Small Shops Embrace Arbitrage; Google's Adwords Update

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paying-performanceHere's today's AdExchanger.com news round-up... Want it by email? Sign-up here.

Boutique Arbitrage

On Monday, Ad Age profiled a small digital agency whose atypical business strategy might signal a growing trend. IMM is a Boulder, Colo.-based shop with a head count of 100, and the company is practicing arbitrage (typically undertaken by much larger companies). But shouldering the risk of buying media for clients before receiving compensation seems to be paying off for IMM, and the shop already works with some heavyweight clients like Chili's and Quiznos. The secret to success, according to Ad Age, is taking a cue from the major industry players: "On the programmatic front, IMM's arbitrage model is not too dissimilar from that of GroupM's Xaxis." Read more.

Google’s Caller ID

Google unleashed a new product on Monday designed to track when online ad impressions lead to phone calls. The latest addition to Google Adwords is Website Call Conversions, which marketers can adopt through the addition of several codes to their web pages. Google’s blogged install instructions explain, "After setting up conversion tracking for calls … we'll replace your business phone number on your site with a Google forwarding number for people who have clicked on your ad." TechCrunch's Frederic Lardinois says the tool could help advertisers optimize their ads and bids to drive the calls that will likely unearth sales leads. Read on.

Data In Danger

Dstillery CEO Tom Phillips spoke to Street Fight on Monday and discussed how the shift of ad spend from desktop to mobile can compromise data. According to Phillips, there's a data problem many in the industry are refusing to call fraud. “The infrastructure of programmatic advertising allows you to harness data in real-time, and that’s why it’s so important across all media that we solve the data problem,” explained Phillips. “Buying programmatically is not just an efficiency play anymore; its opens up the possibility of all sorts of new tools and strategies to do it better.” Read on.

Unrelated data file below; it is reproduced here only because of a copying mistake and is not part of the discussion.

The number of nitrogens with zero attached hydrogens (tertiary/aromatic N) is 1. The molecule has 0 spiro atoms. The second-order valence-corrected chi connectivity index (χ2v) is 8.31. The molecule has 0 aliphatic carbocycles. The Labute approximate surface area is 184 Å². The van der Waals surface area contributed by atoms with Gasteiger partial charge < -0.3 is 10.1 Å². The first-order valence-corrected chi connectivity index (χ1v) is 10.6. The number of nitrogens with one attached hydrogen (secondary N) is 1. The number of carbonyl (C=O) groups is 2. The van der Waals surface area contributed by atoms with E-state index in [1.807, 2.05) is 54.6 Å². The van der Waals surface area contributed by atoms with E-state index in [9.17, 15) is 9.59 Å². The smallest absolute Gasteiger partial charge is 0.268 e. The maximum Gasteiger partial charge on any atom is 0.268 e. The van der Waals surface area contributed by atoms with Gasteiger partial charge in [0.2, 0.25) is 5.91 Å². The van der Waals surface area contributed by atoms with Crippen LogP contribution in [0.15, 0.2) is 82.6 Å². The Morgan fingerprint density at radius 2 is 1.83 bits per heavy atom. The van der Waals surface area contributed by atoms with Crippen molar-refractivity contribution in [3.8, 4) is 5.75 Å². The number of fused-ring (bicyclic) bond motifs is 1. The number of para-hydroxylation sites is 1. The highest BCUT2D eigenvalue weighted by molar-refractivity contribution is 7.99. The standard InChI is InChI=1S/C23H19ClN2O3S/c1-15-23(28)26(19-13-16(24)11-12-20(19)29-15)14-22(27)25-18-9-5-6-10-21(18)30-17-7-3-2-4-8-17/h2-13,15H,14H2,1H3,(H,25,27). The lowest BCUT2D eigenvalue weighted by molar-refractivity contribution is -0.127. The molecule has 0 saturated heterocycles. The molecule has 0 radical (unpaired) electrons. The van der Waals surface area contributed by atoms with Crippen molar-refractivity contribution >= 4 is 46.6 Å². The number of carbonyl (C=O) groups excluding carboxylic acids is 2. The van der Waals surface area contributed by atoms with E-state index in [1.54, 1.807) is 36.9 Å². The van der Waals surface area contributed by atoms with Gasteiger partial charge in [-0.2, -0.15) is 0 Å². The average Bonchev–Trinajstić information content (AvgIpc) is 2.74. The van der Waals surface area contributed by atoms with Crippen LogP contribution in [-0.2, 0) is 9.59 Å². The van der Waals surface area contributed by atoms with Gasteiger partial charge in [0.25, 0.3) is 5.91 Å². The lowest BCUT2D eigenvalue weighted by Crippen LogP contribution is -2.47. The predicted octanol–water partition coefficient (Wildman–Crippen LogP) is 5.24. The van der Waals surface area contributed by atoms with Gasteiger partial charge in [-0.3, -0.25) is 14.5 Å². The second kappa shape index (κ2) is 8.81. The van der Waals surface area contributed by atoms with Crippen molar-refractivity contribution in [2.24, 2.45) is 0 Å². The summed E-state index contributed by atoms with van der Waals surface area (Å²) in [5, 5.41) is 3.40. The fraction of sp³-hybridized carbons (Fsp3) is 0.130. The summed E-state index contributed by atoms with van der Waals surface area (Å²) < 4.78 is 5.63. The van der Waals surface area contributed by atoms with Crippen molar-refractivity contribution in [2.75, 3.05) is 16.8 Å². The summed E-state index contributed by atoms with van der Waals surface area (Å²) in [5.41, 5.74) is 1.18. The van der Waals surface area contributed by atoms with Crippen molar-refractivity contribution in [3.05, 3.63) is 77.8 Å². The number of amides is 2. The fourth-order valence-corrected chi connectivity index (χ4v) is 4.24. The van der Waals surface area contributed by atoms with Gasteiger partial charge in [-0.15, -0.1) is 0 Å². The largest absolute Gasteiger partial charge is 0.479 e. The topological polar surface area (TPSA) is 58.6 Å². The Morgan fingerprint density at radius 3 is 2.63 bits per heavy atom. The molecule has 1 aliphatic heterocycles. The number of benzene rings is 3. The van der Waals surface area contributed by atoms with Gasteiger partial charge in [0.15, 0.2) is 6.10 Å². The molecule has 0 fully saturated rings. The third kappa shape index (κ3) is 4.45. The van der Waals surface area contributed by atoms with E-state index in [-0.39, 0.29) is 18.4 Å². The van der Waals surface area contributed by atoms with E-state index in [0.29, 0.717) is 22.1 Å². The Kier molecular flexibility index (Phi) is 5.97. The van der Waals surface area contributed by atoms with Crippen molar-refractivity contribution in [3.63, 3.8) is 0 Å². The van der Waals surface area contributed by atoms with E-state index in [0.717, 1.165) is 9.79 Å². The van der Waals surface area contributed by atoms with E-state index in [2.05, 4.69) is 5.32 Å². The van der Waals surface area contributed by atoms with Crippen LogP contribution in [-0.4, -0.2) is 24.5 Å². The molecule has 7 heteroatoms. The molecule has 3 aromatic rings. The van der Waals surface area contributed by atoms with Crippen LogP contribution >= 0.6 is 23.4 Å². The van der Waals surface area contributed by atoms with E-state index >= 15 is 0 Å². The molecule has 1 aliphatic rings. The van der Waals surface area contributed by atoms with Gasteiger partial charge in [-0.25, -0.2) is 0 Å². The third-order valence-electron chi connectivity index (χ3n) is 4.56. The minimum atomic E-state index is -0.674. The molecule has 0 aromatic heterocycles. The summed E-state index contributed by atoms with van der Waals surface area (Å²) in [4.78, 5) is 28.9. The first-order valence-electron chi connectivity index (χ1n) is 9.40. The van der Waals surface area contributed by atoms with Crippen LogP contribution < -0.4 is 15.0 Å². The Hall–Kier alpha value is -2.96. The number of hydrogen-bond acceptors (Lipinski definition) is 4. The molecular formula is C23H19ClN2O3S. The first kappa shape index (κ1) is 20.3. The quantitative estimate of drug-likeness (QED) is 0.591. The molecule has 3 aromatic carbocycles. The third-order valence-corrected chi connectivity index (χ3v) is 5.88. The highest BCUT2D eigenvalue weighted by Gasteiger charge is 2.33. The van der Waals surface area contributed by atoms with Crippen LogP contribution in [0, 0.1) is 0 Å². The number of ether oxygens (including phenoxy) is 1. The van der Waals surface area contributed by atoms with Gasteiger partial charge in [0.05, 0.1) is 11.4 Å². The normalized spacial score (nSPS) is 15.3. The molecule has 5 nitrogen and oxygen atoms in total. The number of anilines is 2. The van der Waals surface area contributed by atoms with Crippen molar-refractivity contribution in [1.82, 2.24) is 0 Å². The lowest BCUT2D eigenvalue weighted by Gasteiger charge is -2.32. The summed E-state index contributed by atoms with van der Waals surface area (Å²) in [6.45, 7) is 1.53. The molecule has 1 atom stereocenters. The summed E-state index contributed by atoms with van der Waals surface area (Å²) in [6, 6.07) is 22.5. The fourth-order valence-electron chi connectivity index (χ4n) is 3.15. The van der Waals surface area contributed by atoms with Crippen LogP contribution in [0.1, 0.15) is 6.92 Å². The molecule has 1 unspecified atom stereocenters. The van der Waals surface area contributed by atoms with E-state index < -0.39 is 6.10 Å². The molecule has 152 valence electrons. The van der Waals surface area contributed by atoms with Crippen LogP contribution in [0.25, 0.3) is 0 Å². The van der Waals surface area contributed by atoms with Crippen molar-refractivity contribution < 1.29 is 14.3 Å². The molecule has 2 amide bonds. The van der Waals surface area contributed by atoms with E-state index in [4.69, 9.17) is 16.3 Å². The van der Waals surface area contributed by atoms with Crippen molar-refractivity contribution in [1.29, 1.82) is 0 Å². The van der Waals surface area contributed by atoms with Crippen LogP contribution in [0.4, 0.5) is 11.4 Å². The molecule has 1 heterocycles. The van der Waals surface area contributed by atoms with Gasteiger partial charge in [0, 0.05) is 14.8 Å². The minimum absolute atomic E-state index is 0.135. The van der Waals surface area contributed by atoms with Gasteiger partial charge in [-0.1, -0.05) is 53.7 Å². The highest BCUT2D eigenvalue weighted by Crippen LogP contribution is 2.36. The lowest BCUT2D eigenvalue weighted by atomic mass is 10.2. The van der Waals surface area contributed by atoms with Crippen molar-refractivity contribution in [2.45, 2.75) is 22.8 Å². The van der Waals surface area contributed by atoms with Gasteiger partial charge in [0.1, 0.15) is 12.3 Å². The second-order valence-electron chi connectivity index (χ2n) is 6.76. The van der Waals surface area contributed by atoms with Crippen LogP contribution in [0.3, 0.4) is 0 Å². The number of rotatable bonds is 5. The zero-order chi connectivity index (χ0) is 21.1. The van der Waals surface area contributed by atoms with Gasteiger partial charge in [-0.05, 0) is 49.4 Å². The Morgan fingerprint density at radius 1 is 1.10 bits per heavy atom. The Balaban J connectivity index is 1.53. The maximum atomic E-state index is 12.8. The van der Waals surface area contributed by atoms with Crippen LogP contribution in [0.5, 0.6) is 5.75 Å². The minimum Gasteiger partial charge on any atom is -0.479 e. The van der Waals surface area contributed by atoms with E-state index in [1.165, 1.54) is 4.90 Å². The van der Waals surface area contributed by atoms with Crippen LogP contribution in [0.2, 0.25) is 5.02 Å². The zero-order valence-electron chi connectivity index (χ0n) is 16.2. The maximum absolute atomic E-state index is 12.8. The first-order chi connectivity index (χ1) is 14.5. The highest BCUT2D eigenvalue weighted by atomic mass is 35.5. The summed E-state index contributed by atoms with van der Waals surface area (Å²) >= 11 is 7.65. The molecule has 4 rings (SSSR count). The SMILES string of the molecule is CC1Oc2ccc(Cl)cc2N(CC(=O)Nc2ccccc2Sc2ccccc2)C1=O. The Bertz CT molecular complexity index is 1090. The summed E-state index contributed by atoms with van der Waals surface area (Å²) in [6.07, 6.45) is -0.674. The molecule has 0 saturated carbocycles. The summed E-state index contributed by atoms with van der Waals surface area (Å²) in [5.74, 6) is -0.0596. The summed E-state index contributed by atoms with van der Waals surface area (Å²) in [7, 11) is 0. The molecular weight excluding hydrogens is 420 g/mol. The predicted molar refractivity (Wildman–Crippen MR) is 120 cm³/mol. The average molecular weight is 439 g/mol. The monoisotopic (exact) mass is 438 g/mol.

Crowdsourcing Algorithms

Seattle-based startup Algorithmia is betting on the value of a marketplace for algorithms and just received a $2.4 million injection to fuel its aim. The platform, designed and developed by co-founders Kenny Daniel and Diego Oppenheimer, offers a place for algorithms to be uploaded, tested and exchanged. To monetize initially, the startup charges a base price, and developers who upload algorithms are compensated depending on how often their code is used. "It’s a crowdsourced approach to artificial intelligence," said Oppenheimer. Read on at VentureBeat.

Investing In Ad Tech

Despite an increase in overall ad spend on web-based spots, younger companies are not quite delivering to investors the desired returns, says an article from The Wall Street Journal. Google and Facebook's investors aren't struggling, but for newer companies like Rocket Fuel, YuMe, Rubicon Project and Tremor Video, the surge in recent annual revenue does not necessarily translate to ideal net loss figures. What it means for the growing online advertising business could be delayed (or undervalued) IPOs, according to the Journal. "Investors truly don't understand the space at all," said Pivotal Research Group analyst Brian Wieser. Read more.

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